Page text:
Present value models of agricultural land prices in England and Wales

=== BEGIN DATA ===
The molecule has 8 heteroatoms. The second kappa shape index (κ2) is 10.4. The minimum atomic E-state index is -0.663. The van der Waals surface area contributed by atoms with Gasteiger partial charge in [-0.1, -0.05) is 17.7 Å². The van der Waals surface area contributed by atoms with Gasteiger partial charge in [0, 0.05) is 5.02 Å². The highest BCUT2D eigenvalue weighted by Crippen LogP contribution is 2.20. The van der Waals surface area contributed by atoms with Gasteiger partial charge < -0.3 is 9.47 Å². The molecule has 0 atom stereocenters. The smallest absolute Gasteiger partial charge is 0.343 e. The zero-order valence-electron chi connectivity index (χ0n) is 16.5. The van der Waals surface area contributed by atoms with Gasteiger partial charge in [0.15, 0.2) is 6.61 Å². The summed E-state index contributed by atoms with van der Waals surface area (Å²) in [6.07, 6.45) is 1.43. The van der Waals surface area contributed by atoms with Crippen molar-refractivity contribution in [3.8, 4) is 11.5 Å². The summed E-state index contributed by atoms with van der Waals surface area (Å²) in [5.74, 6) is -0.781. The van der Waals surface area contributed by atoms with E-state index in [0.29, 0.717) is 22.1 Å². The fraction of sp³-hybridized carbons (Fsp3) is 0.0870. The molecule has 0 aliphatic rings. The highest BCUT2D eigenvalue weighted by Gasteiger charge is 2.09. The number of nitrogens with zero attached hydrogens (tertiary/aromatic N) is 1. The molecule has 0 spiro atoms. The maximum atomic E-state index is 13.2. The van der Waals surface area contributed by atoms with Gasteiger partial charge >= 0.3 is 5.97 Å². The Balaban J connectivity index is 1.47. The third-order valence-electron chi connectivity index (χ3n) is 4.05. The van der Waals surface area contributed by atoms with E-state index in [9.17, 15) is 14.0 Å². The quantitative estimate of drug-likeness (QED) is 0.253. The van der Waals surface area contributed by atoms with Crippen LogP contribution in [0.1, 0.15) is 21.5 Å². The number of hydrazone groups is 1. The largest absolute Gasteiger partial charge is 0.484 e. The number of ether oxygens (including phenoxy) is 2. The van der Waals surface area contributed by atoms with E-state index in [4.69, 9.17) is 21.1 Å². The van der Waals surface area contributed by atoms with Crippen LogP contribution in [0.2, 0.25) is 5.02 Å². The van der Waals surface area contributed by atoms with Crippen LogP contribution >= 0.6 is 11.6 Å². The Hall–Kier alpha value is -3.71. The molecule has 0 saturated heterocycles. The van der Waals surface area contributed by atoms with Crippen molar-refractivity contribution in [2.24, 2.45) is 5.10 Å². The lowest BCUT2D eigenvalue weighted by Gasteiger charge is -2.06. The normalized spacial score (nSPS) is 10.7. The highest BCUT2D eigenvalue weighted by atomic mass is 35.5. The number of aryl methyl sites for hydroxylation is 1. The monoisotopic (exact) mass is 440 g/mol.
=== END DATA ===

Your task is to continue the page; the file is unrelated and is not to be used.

This study employs recently developed techniques in time series econometrics to estimate linear models of equilibrium price determination in a competitive market for durable assets. Motivating this study is the unstructured approach employed in previous land price research, where the theoretical model of agent behaviour is invariably mis-specified or left undeveloped and the empirical model prone to the problems of spurious regression. The joint issues of theoretical and statistical congruence play important roles here. Specifically, a theoretical model is developed in which market participants are assumed to price land using present value methods. At the market level this yields a reduced form expression of equilibrium price determination which can be estimated empirically using aggregate data for England and Wales. The concepts of error correction and cointegration are then investigated and applied to the land price model. A unique long run relationship is identified between real agricultural land prices, inflation and real agricultural rents. Taking account of inflation-hedging as a motivation for acquiring farmland, land prices are shown to be principally determined by the returns to land, as embodied by market rents. The empirical model is also congruent with theoretical predictions regarding the unit elasticity between asset prices and returns. The error correction representation of the cointegrating set indicates that the short run response of land prices to rent and inflation is larger than the long run response. Consequently, land prices initially overshoot their equilibrium values following changes in rents or inflation. The period of adjustment to long run equilibrium lasts around three or fours years. The long run real rate of discount on agricultural land is estimated at 3.6% confirming the widely held belief that real rates of return on farmland are low. Present value models incorporating naive, adaptive and rational expectations are also estimated and the adaptive model is favoured by the data.